Influences and Origins of Umayyad Art
In the Museums with No Frontiers online exhibit centered around the early Islamic art of the Umayyad, the exhibit declares the art of the Umayyad to be “a combination of decorative styles and motifs drawn from different traditions. The exhibit introduction discusses the artistic and architectural influences of many previous and surrounding civilizations including Classical, Sassanian and Byzantine art. The Dome of the Rock, a marvel of Islamic Architecture, clearly illustrates this artistic collaboration of cultural influences on the artists and architects of the Umayyad. Located in Jerusalem, the Dome of the Rock is considered to be the third holiest city of Islam. Already a highly sacred city to those of Jewish faith, Jerusalem became a Muslim holy city when Muhammad was transported to the Seven Heavens to meet the prophets while in Jerusalem.
The exhibit demonstrates the classical influences on the Dome of the Rock through the inclusion of a marble frieze, which, like in many Cassical Grecco-Roman buildings, is carved along the interior of the building. The architecture of the Dome of the Rock itself, is so dramatically Byzantine that Bloom and Blair state on page 28 of Islamic Arts, “this building so completely follows the traditions of late antique and Byzantine architecture that some people do not even regard it as Islamic at all”. While the use of ornamental mosaic can be seen as both originating from Sassanian and Byzantine origins, the vegetal and geometric ornamentation were greatly used by Byzantine artists. This use of flowers and nature imagery has since become a hallmark of Islamic art. Brightly colored and intricate geometric patterns are also incredibly dominant in Islamic art and architecture. Therefore, when combined with the calligraphy and script of the Koran, the mosaic decoration of the Dome of the Rock clearly depicts a rich collaboration of traditions and influences to create what we consider today to be Islamic art.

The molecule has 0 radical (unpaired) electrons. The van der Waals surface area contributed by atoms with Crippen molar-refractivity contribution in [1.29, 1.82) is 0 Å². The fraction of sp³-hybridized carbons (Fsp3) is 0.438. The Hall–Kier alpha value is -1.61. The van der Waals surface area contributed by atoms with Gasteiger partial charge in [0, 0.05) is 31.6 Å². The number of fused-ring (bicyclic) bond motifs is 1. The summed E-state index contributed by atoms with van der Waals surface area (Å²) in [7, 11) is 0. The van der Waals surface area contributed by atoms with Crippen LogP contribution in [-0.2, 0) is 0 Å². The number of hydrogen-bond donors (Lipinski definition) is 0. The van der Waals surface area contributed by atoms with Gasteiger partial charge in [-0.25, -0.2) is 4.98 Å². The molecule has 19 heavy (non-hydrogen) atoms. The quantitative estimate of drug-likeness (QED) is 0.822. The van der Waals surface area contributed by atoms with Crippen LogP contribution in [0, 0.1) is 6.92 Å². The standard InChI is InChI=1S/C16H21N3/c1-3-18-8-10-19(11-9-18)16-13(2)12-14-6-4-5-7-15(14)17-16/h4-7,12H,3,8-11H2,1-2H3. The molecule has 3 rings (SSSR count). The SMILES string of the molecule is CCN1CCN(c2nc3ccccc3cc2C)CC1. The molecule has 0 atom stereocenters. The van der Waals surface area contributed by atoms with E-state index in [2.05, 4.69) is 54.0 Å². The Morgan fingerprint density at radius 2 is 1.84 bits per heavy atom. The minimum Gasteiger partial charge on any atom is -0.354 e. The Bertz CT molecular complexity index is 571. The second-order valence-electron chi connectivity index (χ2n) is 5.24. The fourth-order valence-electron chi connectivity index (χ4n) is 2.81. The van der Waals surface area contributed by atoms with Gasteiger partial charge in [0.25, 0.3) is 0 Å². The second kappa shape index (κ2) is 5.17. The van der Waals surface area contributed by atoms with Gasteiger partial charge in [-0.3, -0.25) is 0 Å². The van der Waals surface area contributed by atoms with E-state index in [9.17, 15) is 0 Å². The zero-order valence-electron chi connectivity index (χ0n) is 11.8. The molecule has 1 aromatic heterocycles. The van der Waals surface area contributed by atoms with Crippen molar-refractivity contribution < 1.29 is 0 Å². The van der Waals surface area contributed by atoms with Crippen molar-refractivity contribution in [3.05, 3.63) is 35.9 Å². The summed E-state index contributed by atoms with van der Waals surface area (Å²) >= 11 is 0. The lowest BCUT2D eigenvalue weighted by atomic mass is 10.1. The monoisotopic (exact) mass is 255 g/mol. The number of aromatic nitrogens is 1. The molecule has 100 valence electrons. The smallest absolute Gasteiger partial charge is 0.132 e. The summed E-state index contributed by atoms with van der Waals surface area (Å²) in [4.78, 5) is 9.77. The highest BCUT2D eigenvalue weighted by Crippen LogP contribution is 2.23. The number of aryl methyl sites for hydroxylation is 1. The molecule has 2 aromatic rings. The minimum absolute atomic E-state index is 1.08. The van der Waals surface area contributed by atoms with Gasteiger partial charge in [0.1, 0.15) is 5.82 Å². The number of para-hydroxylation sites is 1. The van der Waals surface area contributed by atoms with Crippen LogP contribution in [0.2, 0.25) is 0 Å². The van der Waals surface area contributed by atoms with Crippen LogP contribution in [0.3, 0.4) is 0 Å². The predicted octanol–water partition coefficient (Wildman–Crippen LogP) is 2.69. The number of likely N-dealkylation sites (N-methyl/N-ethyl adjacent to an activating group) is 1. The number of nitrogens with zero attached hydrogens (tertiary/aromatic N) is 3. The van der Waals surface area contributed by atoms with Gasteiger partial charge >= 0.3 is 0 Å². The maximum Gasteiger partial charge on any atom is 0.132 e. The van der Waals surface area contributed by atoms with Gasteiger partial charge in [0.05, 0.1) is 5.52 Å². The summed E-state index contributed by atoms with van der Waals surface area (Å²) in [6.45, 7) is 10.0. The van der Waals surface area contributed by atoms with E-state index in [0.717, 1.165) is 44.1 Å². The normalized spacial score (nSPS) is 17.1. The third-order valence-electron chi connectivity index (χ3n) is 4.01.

Toleration between the “People of the Book”, or Muslims, Jews and Christians, can also be seen in the section of the exhibit titled, “Christian Subjects Under Umayyad Rule”. While the conquests by Muslims continued throughout the Middle Eastern Region, much of Christianity was left undisturbed. Through this, many Christian artists continued to work. It is believed these artists created work for Christians as well as Muslims. These pieces, which often contained traditional Christian motifs or imagery, were used for religious as well as daily use by followers of both religions. These traditional motifs can be seen in works such as the Lamp and Base from 7th-8th century Umayyad, which contains the Christian motif of a fish. A motif still commonly seen today in Christian art, this is a reference to the miracle performed by Jesus, whom Muslims believe to be a profit, in which he multiplied loaves and fishes for a crowd to eat. While this particular piece was likely used by a Christian, it demonstrates the contact and mixing between Christian and Muslim art and ideas. The exhibit also show intricate and geometric Christian mosaics, again displaying the Byzantine and Sassanian influences throughout the region. Through these examples of Islamic art, the exhibition proves its claim that Islamic art, as it is thought of today, was born from a vast array of different artistic traditions.